First things first, what’s a spam trap? That name can indeed be confusing. Simply put, it is an email address. More specifically, it is an email address that’s used by the good guys to catch the bad guys. If you have spam traps in your mailing list, well that means you are going to be treated as a bad guy or spammer. Bad guys get punished with low email deliverability i.e., their emails get trapped as spam. You don’t want this outcome.
In this blogpost, we’re going to identify the types of spam traps and how to keep your mailing list free of them.
Types of spam traps
As the name suggests, these email addresses do not belong to any real person and have never been used for normal emailing purposes. They are usually purposely published on public websites in a hidden fashion. The only way to acquire pristine emails in your mailing list is through bad email harvesting processes or habits, namely by using crawling bots (aka harvesters, crawlers, spiders–yups kinda scary sci-fi names) to scrape emails by crawling/spidering through websites. If you didn’t do the harvesting yourself but you bought a list (oh-oh, now that’s NOT a good idea!), then chances are that you are buying poor quality data which include pristine traps in the lot.
These email addresses are a bit like ghosts. They’ve had a life once and were used by real folks, but then went inactive long enough for them to be deactivated. Some of these abandoned email addresses are brought back from the dead by the email service providers i.e., they are recycled and put on spam trapping duty, hence the name. If you’ve got recycled traps in your list, then sorry to tell you this so bluntly–but you’ve got bad email list hygiene and you need to do something about it.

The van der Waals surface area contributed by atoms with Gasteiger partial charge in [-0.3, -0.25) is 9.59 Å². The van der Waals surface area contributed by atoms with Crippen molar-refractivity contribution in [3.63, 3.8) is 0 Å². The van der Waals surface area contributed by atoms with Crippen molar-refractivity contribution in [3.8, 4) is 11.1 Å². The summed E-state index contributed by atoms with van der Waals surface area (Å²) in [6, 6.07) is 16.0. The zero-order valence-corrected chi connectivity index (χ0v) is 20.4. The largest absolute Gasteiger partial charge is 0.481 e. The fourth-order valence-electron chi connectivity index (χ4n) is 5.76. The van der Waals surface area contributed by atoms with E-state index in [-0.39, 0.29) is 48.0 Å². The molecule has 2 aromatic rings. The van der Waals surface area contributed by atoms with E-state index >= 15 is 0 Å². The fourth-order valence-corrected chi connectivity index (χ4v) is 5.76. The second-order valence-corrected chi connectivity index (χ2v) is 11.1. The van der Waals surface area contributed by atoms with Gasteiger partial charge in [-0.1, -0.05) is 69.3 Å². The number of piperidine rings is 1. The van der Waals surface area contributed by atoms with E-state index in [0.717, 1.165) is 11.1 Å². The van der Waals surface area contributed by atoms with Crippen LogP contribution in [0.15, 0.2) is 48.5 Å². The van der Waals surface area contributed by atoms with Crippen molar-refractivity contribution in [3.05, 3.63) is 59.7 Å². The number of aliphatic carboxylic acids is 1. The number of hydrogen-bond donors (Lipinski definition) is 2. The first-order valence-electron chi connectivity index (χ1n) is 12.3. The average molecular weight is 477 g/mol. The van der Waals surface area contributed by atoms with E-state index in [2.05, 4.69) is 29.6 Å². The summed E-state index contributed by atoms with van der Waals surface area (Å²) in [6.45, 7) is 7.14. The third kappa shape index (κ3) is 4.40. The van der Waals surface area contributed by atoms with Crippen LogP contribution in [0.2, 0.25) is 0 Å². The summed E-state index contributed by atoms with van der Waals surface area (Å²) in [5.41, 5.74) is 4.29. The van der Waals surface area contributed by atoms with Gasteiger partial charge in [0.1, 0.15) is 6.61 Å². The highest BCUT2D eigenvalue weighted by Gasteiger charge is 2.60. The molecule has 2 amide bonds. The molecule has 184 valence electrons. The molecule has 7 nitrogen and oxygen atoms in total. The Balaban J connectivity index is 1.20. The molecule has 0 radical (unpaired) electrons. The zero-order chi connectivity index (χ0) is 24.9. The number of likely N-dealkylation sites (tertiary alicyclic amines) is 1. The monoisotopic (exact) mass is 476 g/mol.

What are the risks?
It is important to clearly understand that spam traps are created and used by the good guys to expose senders who use email addresses without consent and to spot marketers with poor list hygiene. This means that spam traps are not revealed by Internet service providers (ISPs) as they are part of the noble fight in identifying and filtering spam. Keeping your mailing list free of spam traps is really your responsibility and one that you have to take seriously in a web environment that is getting more stringent (heard of GDPR or CASL?). Low deliverability rates or getting blacklisted by ISPs are high risks for your business.
How can you come clean?
Here’s three little things you can start with to enter a virtuous cycle of maintaining a healthy mailing list.
- Well, first and foremost, NEVER buy mailing lists! This is not a good practice nor a good idea. If you want to collect quality leads (email addresses that are relevant to your business) with the consent of their owners, there are a number of cool things you can do: hold a free webinar, set up an online prize-winning contest, organize physical events or seminars. Activities that revolve around the themes of your product offering will attract the right audience and the ensuing registration process will allow you to build clean mailing lists without any spam traps in them. If you’re dealing with partners, make sure they too have good practices to collect emails.
- Use a double opt-in process with your registrants. Example: ask them to confirm their email address by clicking on a link they receive upon registration. This will ensure you don’t have email with typos (another potential source of spam traps). At the same time, you’ll also be making sure that the list you are building is made up of quality leads i.e., people who are actually interested in maintaining the conversation.
- Good list hygiene = pruning out unengaged leads and invalid email addresses. Manage your mailing list regularly by removing inactive email addresses that never respond–they have no business value for you and they risk becoming recycled spam traps. Likewise remove any invalid/bounced email addresses.
For more info on spam traps, on mailing list checkups, on deeper insight for the best emailing practices, and to find out more about our automatic quarantine management to keep your mailing list clean, feel free to reach out to Dialog Insight’s experts.